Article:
CD and Other Review

Review: The Chopin Album (Sol Gabetta, Bertrand Chamayou)

★★★★☆ A title like The Chopin Album, might lead you to expect a disc from the latest pianistic talent, but happily on this occasion it’s a collection of repertoire for cello and piano duo from close friends, cellist Sol Gabetta and pianist Bertrand Chamayou. The stunning centrepiece is the significant Cello Sonata in G Minor. The complexity of the first movement alone is a marvel, and it’s a shame the piece isn’t more widely known. Gabetta talks about approaching Chopin as a bel canto composer, who was always aware of a ‘vocal’ line in the music. It’s a fitting analogy and Chamayou and Gabetta show great sensitivity towards the primary melody, while still uncovering Chopin’s rich polyphony. The Largo movement is achingly beautiful, without becoming too overly sentimental.  The militaristic Polonaise Brilliante provides both Chamayou and Gabetta with plenty of virtuosic scope and both performers relish the opportunity. The remainder of the album serves as a tribute to the friendship between Chopin and respected cellist Auguste-Joseph Franchomme. The two men co-authored the Grand Duo Concertant and worked independently on arrangements and transcriptions of Chopin’s music. An original work of Franchomme’s is included on the album, the Nocturne for Cello and…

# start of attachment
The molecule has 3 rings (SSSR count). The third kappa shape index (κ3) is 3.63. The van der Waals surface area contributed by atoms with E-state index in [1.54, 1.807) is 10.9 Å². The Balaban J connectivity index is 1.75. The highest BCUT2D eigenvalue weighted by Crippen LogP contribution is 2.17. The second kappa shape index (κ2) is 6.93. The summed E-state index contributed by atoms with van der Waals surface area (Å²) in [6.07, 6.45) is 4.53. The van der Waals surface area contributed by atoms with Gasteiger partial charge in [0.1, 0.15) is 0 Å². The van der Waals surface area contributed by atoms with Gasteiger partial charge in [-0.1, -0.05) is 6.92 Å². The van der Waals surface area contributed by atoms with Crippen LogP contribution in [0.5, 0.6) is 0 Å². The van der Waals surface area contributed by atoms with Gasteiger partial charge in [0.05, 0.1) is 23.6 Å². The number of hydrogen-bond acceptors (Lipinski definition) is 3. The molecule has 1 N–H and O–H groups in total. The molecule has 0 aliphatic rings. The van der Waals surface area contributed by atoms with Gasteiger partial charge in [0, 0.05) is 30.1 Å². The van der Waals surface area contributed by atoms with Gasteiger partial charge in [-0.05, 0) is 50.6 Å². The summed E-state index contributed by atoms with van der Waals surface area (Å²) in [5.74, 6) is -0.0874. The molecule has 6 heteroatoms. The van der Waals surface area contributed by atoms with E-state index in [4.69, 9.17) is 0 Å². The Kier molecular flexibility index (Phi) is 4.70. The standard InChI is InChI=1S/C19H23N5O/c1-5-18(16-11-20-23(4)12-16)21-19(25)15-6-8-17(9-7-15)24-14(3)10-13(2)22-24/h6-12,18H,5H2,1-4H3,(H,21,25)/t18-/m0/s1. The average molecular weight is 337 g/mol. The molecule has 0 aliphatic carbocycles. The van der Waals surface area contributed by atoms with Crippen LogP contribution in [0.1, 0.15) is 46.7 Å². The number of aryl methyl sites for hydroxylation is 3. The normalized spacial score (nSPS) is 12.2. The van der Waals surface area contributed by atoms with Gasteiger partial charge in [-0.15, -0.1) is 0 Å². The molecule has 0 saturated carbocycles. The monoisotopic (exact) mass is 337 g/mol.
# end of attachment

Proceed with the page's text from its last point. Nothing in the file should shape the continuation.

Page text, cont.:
July 24, 2015
CD and Other Review

Review: Mozart: Divertimenti (Scottish Chamber Orchestra)

Editor’s Choice: Chamber, July 2015  ★★★★★ Although this is a debut recording by the Scottish Chamber Orchestra Wind Soloists, the six players each boast impressive individual track records. As part of the SCO itself, they previously made a recording of wind concerti by Weber, which in turn inspired the creation of the ensemble on this disc.  As the liner notes point out, throughout Mozart’s life, one constant was that he always wrote music for entertainment. Whether that music was designed to be played at parties or banquets, at evenings out or formal ceremonies, it’s abundantly clear that Mozart took all this good-natured music very seriously. “It’s abundantly clear that Mozart took all this good-natured music very seriously” The recording opens with the Serenade in E Flat, K375. There’s a well-known letter to his father in which Mozart describes his delight at discovering the musicians performing the work beneath his window as a surprise one evening. Similarly, the Scottish Chamber Orchestra Wind Soloists present us as listeners with a pleasant surprise, as they (somewhat unusually) play the original version of this work for pairs of clarinets, horns and bassoons. Normally, the Serenade in E Flat features a pair of oboes as…

July 21, 2015
features

Singing in Symphony

Mark Isaacs reveals how, in his imaginative new chamber symphony, it will be the voice that rocks the cradle. Continue reading Get unlimited digital access from $3 per month Subscribe Already a subscriber? Log in

July 17, 2015